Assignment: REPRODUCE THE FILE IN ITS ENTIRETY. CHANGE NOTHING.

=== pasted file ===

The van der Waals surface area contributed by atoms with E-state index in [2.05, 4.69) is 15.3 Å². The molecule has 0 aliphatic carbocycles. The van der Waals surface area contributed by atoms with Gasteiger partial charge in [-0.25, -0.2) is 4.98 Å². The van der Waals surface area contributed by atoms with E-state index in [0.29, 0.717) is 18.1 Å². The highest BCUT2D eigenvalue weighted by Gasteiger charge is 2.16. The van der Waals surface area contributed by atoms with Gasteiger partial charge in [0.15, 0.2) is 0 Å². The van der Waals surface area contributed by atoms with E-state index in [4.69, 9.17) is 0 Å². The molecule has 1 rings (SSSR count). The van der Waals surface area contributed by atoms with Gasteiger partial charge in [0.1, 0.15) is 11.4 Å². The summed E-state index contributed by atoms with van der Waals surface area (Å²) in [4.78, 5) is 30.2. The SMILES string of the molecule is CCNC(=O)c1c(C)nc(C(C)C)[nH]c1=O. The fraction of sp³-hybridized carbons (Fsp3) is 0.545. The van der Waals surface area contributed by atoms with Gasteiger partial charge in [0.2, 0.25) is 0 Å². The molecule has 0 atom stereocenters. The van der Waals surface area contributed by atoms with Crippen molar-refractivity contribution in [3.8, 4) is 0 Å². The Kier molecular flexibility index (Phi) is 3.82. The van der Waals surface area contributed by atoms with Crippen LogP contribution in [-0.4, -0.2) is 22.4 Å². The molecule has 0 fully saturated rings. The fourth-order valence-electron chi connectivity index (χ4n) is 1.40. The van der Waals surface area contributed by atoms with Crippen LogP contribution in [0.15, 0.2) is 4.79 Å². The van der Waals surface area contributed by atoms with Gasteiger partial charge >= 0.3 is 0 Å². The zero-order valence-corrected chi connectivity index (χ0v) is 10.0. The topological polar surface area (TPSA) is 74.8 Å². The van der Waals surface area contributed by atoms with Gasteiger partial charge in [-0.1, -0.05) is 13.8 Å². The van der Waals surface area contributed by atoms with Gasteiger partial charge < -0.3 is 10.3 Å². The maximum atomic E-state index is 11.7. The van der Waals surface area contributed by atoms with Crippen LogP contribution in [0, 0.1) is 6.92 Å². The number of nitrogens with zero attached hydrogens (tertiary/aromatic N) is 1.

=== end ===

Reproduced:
The van der Waals surface area contributed by atoms with E-state index in [2.05, 4.69) is 15.3 Å². The molecule has 0 aliphatic carbocycles. The van der Waals surface area contributed by atoms with Gasteiger partial charge in [-0.25, -0.2) is 4.98 Å². The van der Waals surface area contributed by atoms with E-state index in [0.29, 0.717) is 18.1 Å². The highest BCUT2D eigenvalue weighted by Gasteiger charge is 2.16. The van der Waals surface area contributed by atoms with Gasteiger partial charge in [0.15, 0.2) is 0 Å². The van der Waals surface area contributed by atoms with E-state index in [4.69, 9.17) is 0 Å². The molecule has 1 rings (SSSR count). The van der Waals surface area contributed by atoms with Gasteiger partial charge in [0.1, 0.15) is 11.4 Å². The summed E-state index contributed by atoms with van der Waals surface area (Å²) in [4.78, 5) is 30.2. The SMILES string of the molecule is CCNC(=O)c1c(C)nc(C(C)C)[nH]c1=O. The fraction of sp³-hybridized carbons (Fsp3) is 0.545. The van der Waals surface area contributed by atoms with Gasteiger partial charge in [0.2, 0.25) is 0 Å². The molecule has 0 atom stereocenters. The van der Waals surface area contributed by atoms with Crippen molar-refractivity contribution in [3.8, 4) is 0 Å². The Kier molecular flexibility index (Phi) is 3.82. The van der Waals surface area contributed by atoms with Crippen LogP contribution in [-0.4, -0.2) is 22.4 Å². The molecule has 0 fully saturated rings. The fourth-order valence-electron chi connectivity index (χ4n) is 1.40. The van der Waals surface area contributed by atoms with Crippen LogP contribution in [0.15, 0.2) is 4.79 Å². The van der Waals surface area contributed by atoms with Gasteiger partial charge >= 0.3 is 0 Å². The zero-order valence-corrected chi connectivity index (χ0v) is 10.0. The topological polar surface area (TPSA) is 74.8 Å². The van der Waals surface area contributed by atoms with Gasteiger partial charge in [-0.1, -0.05) is 13.8 Å². The van der Waals surface area contributed by atoms with Gasteiger partial charge < -0.3 is 10.3 Å². The maximum atomic E-state index is 11.7. The van der Waals surface area contributed by atoms with Crippen LogP contribution in [0, 0.1) is 6.92 Å². The number of nitrogens with zero attached hydrogens (tertiary/aromatic N) is 1.